NEW YORK (CNNMoney) -- U.S. stocks finished up about 1% Tuesday, as investors breathed a delayed sigh of relief about Greece and were optimistic the Federal Reserve might act to boost the economy at the end of its two-day meeting .
"When bad news isn't as bad as you expected, the market reflects that," said Bruce McCain, chief investment strategist at Key Private Bank.
The Dow Jones industrial average () rose 96 points, or 0.8%, the S&P 500 ( ) gained 13 points, or 1%, and the Nasdaq ( ) added 34 points, or 1.2%.
Sunday's election in Greece yielded a victory for the pro-bailout party and eased fears about the country exiting the euro. Investors are hopeful that Greek leaders will be able to form a coalition government, with the National Bank of Greece ( ) up 11% and Global X FTSE Greece 20 ETF ( ) up 6% at the close of European markets.
Financial shares were some of the biggest gainers Tuesday. "Bank stocks have been among the most sensitive to the overall trends," said McCain. "Clearly money is moving back toward the risk sector."
Investors are also optimistic that the Federal Reserve's two-day meeting, which ends Wednesday, will produce another round of bond buying, plans to continue its so-called Operation Twist, or some other type of stimulus.
"What we're seeing today foretells the way the rest of the week is going to go," said Doug Cote, chief market strategist at ING Investment Management. "Since we're expecting to see supportive policy out of the U.S. and maybe even out of Europe, the market will get even better."
Stocks saw a similar rise after the last Fed policy meeting in April, with the Dow rising about 350 points in the week after the April 24 meeting. But the boost didn't last; the Dow erased most of its gains by May 7, falling back 270 points.
As fears of an imminent Greek exit from the euro recede, banking and debt worries in Spain have moved into greater focus. Spain's 10-year yield remained above 7% Tuesday, heightening worries that the country will need a bailout
Leaders of the Group of 20 nations were concluding a meeting in Mexico on Tuesday. Europe is at the top of the agenda, though analysts aren't expecting any significant policy announcements.
Permits came in at a seasonally adjusted annual rate of 780,000, easily topping forecasts of 725,000 from economists surveyed by Briefing.com.
Housing starts, which are more affected by weather than permits, fell slightly to an annual rate of 708,000, a bit short of forecasts.
Companies: Shares of retailer JC Penney ( , Fortune 500) tumbled after the company announced late Monday that its president had left. Michael Francis was hired away from rival Target ( , Fortune 500) in October to lead Penney's marketing efforts, but in May the company announced disappointing sales that sent its share price sharply lower.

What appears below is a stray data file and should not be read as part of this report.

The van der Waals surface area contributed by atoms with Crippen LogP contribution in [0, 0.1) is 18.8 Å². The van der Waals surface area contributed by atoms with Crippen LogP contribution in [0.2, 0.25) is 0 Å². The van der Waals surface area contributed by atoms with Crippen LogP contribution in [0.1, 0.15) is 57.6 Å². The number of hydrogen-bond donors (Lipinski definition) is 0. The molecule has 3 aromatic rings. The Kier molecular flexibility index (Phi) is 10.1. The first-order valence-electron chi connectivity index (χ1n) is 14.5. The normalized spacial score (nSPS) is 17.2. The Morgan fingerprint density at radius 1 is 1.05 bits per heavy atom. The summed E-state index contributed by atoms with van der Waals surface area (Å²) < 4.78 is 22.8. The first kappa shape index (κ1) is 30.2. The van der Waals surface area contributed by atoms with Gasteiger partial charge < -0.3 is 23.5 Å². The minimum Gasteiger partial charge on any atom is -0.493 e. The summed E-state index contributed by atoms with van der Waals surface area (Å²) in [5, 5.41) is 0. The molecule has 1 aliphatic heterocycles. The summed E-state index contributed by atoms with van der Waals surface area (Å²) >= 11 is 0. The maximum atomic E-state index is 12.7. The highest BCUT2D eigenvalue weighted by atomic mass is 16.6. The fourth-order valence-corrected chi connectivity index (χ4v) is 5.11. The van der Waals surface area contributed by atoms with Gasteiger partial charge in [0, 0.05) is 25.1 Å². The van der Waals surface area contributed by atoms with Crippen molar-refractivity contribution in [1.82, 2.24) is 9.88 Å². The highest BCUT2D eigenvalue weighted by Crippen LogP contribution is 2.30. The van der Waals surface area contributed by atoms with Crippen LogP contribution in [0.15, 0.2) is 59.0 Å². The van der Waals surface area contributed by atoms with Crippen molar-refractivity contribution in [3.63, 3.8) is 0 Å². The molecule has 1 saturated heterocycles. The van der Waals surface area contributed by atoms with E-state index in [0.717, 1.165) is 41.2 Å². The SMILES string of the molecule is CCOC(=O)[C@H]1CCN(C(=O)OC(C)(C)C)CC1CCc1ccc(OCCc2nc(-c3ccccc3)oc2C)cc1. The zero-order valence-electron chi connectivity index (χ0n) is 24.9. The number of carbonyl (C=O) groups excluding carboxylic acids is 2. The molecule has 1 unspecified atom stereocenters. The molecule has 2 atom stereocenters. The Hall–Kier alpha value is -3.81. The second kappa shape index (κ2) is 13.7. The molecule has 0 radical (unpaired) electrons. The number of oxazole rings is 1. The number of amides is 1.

Business software maker Oracle (Fortune 500) made a surprise earnings announcement after the close Monday, announcing an operating profit of 82 cents a share and a $10 billion buyback. Shares finished the day up 3% on Tuesday.,
Drugstore chain Walgreens (Fortune 500) announced Tuesday it was buying a 45% equity ownership stake in Alliance Boots, the Switzerland-based drug wholesaler that is a major global drugstore chain. Shares closed down 5% on the news.,
JPMorgan Chase (Fortune 500) CEO Jamie Dimon returned to Capitol Hill Tuesday to testify before the House Financial Services Committee about the bank's $2 billion trading loss. Dimon and regulators debated how institutions like JPMorgan should be monitored.,
Dimon assured regulators that the bank "can be regulated" and that it is "not too big to fail."
FedEx (Fortune 500) reported earnings of $1.99 a share in its fiscal fourth quarter, excluding special items, topping forecasts. But its guidance for fiscal first-quarter earnings was below forecasts. Shares were up 3% in as markets closed.,
Financial services firm Jefferies () reported earnings of 31 cents a share, excluding special items, down from 36 cents a year earlier but topping forecasts.
Book retailer Barnes & Noble (Fortune 500) reported a quarterly loss of $1.08 a share, wider than the loss of $1.04 a share a year earlier.,
Shares of Pandora () fell Tuesday after Spotify announced it was launching a free mobile radio app for Apple's iPhone, iPad and iPod touch.
World markets: European markets closed higher. Britain's FTSE 100 ( ) gained 1.8%, while the DAX ( ) in Germany rose 1.8%, and France's CAC 40 ( ) bounced back from earlier losses to end up 1.6%.
Asian markets closed slightly lower, with the Shanghai Composite () losing 0.7%, the Hang Seng ( ) in Hong Kong slipping 0.1% and Japan's Nikkei ( ) down 0.8%.
Oil for July delivery settled at $84.03 a barrel, up 75 cents.
Gold futures for August delivery settled down $3.90 to $1,623.10 an ounce.
Bonds: The price on the benchmark 10-year U.S. Treasury fell, sending the yield up to 1.61% from 1.58% on Monday.
|What we want Apple to unveil at WWDC|
|Millennials squeezed out of buying a home|
|7 traits the rich have in common|
|Big Data knows you're sick, tired and depressed|
|Your car is a giant computer - and it can be hacked|
|Overnight Avg Rate||Latest||Change||Last Week|
|30 yr fixed||3.98%||3.93%|
|15 yr fixed||3.04%||3.04%|
|30 yr refi||4.05%||3.99%|
|15 yr refi||3.11%||3.10%|
Today's featured rates: